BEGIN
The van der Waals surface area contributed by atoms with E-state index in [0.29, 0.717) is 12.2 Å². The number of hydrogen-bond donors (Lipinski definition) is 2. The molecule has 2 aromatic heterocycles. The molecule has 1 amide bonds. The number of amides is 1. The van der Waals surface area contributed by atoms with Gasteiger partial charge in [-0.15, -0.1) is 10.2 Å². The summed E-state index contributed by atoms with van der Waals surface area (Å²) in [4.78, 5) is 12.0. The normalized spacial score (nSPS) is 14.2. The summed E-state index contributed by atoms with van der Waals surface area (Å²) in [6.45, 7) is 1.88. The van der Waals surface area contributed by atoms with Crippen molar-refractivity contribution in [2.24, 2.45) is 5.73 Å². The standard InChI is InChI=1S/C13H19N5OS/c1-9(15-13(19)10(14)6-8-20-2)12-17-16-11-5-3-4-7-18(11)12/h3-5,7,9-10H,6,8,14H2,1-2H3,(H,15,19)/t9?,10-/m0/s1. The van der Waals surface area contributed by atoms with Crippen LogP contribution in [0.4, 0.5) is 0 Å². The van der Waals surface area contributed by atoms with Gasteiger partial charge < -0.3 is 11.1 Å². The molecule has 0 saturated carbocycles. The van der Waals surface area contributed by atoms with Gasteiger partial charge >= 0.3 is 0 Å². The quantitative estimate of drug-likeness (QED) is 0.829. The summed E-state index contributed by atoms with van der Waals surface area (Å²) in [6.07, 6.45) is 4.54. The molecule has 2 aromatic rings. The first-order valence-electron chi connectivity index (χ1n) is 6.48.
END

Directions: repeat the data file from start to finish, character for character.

The van der Waals surface area contributed by atoms with E-state index in [0.29, 0.717) is 12.2 Å². The number of hydrogen-bond donors (Lipinski definition) is 2. The molecule has 2 aromatic heterocycles. The molecule has 1 amide bonds. The number of amides is 1. The van der Waals surface area contributed by atoms with Gasteiger partial charge in [-0.15, -0.1) is 10.2 Å². The summed E-state index contributed by atoms with van der Waals surface area (Å²) in [4.78, 5) is 12.0. The normalized spacial score (nSPS) is 14.2. The summed E-state index contributed by atoms with van der Waals surface area (Å²) in [6.45, 7) is 1.88. The van der Waals surface area contributed by atoms with Crippen molar-refractivity contribution in [2.24, 2.45) is 5.73 Å². The standard InChI is InChI=1S/C13H19N5OS/c1-9(15-13(19)10(14)6-8-20-2)12-17-16-11-5-3-4-7-18(11)12/h3-5,7,9-10H,6,8,14H2,1-2H3,(H,15,19)/t9?,10-/m0/s1. The van der Waals surface area contributed by atoms with Crippen LogP contribution in [0.4, 0.5) is 0 Å². The van der Waals surface area contributed by atoms with Gasteiger partial charge < -0.3 is 11.1 Å². The molecule has 0 saturated carbocycles. The van der Waals surface area contributed by atoms with Gasteiger partial charge >= 0.3 is 0 Å². The quantitative estimate of drug-likeness (QED) is 0.829. The summed E-state index contributed by atoms with van der Waals surface area (Å²) in [6.07, 6.45) is 4.54. The molecule has 2 aromatic rings. The first-order valence-electron chi connectivity index (χ1n) is 6.48.